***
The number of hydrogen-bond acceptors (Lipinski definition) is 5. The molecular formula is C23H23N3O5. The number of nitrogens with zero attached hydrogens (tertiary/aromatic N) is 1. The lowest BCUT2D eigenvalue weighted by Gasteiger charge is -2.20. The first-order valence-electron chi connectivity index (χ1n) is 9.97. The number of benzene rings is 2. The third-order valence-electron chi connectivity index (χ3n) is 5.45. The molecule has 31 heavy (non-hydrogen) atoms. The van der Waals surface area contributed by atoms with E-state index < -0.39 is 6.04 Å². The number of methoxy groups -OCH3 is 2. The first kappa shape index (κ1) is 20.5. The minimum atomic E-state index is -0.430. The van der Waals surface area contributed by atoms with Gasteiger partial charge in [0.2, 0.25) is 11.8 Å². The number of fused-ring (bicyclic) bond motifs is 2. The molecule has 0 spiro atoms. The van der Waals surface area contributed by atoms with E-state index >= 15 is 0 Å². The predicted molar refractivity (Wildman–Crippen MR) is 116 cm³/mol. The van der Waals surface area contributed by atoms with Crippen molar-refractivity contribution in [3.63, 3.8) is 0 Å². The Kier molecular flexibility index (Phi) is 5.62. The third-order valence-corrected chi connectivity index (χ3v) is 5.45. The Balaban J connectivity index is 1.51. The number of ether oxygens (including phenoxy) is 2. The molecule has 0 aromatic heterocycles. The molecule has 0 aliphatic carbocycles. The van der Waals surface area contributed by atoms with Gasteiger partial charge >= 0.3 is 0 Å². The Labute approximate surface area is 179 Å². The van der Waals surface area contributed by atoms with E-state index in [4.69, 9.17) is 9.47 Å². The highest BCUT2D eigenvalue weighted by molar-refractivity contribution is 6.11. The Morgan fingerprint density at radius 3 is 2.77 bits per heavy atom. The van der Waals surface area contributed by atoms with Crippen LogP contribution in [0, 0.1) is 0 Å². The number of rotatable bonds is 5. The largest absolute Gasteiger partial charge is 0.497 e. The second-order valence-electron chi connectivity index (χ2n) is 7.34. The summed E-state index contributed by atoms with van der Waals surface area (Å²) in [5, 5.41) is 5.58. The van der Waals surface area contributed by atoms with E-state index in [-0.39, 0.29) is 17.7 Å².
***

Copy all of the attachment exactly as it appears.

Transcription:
The number of hydrogen-bond acceptors (Lipinski definition) is 5. The molecular formula is C23H23N3O5. The number of nitrogens with zero attached hydrogens (tertiary/aromatic N) is 1. The lowest BCUT2D eigenvalue weighted by Gasteiger charge is -2.20. The first-order valence-electron chi connectivity index (χ1n) is 9.97. The number of benzene rings is 2. The third-order valence-electron chi connectivity index (χ3n) is 5.45. The molecule has 31 heavy (non-hydrogen) atoms. The van der Waals surface area contributed by atoms with E-state index < -0.39 is 6.04 Å². The number of methoxy groups -OCH3 is 2. The first kappa shape index (κ1) is 20.5. The minimum atomic E-state index is -0.430. The van der Waals surface area contributed by atoms with Gasteiger partial charge in [0.2, 0.25) is 11.8 Å². The number of fused-ring (bicyclic) bond motifs is 2. The molecule has 0 spiro atoms. The van der Waals surface area contributed by atoms with E-state index >= 15 is 0 Å². The predicted molar refractivity (Wildman–Crippen MR) is 116 cm³/mol. The van der Waals surface area contributed by atoms with Crippen molar-refractivity contribution in [3.63, 3.8) is 0 Å². The Kier molecular flexibility index (Phi) is 5.62. The third-order valence-corrected chi connectivity index (χ3v) is 5.45. The Balaban J connectivity index is 1.51. The number of ether oxygens (including phenoxy) is 2. The molecule has 0 aromatic heterocycles. The molecule has 0 aliphatic carbocycles. The van der Waals surface area contributed by atoms with Gasteiger partial charge >= 0.3 is 0 Å². The Labute approximate surface area is 179 Å². The van der Waals surface area contributed by atoms with E-state index in [4.69, 9.17) is 9.47 Å². The highest BCUT2D eigenvalue weighted by molar-refractivity contribution is 6.11. The Morgan fingerprint density at radius 3 is 2.77 bits per heavy atom. The van der Waals surface area contributed by atoms with Crippen LogP contribution in [0, 0.1) is 0 Å². The number of rotatable bonds is 5. The largest absolute Gasteiger partial charge is 0.497 e. The second-order valence-electron chi connectivity index (χ2n) is 7.34. The summed E-state index contributed by atoms with van der Waals surface area (Å²) in [5, 5.41) is 5.58. The van der Waals surface area contributed by atoms with E-state index in [-0.39, 0.29) is 17.7 Å².